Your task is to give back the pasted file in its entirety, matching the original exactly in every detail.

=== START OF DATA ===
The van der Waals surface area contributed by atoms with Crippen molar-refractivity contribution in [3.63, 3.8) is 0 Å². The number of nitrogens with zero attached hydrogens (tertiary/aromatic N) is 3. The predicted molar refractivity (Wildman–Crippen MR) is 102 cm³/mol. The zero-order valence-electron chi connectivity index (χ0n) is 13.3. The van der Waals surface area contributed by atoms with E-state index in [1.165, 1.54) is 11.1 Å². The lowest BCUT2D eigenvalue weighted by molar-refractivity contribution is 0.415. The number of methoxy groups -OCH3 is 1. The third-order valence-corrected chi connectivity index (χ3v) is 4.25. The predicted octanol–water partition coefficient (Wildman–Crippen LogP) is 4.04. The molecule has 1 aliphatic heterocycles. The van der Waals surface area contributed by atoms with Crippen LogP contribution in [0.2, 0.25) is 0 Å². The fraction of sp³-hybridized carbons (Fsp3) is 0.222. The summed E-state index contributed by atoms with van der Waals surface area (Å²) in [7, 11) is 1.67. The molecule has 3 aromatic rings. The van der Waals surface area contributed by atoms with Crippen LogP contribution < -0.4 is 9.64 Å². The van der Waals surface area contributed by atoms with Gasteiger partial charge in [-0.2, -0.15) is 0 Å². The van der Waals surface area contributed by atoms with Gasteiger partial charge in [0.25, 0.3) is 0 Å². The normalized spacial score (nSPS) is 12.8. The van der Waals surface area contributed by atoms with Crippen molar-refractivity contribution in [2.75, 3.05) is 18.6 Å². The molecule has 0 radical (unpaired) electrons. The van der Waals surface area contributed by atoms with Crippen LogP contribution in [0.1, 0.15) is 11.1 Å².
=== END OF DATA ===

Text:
The van der Waals surface area contributed by atoms with Crippen molar-refractivity contribution in [3.63, 3.8) is 0 Å². The number of nitrogens with zero attached hydrogens (tertiary/aromatic N) is 3. The predicted molar refractivity (Wildman–Crippen MR) is 102 cm³/mol. The zero-order valence-electron chi connectivity index (χ0n) is 13.3. The van der Waals surface area contributed by atoms with E-state index in [1.165, 1.54) is 11.1 Å². The lowest BCUT2D eigenvalue weighted by molar-refractivity contribution is 0.415. The number of methoxy groups -OCH3 is 1. The third-order valence-corrected chi connectivity index (χ3v) is 4.25. The predicted octanol–water partition coefficient (Wildman–Crippen LogP) is 4.04. The molecule has 1 aliphatic heterocycles. The van der Waals surface area contributed by atoms with Crippen LogP contribution in [0.2, 0.25) is 0 Å². The fraction of sp³-hybridized carbons (Fsp3) is 0.222. The summed E-state index contributed by atoms with van der Waals surface area (Å²) in [7, 11) is 1.67. The molecule has 3 aromatic rings. The van der Waals surface area contributed by atoms with Crippen LogP contribution < -0.4 is 9.64 Å². The van der Waals surface area contributed by atoms with Gasteiger partial charge in [-0.2, -0.15) is 0 Å². The van der Waals surface area contributed by atoms with Gasteiger partial charge in [0.25, 0.3) is 0 Å². The normalized spacial score (nSPS) is 12.8. The van der Waals surface area contributed by atoms with Crippen molar-refractivity contribution in [2.75, 3.05) is 18.6 Å². The molecule has 0 radical (unpaired) electrons. The van der Waals surface area contributed by atoms with Crippen LogP contribution in [0.1, 0.15) is 11.1 Å².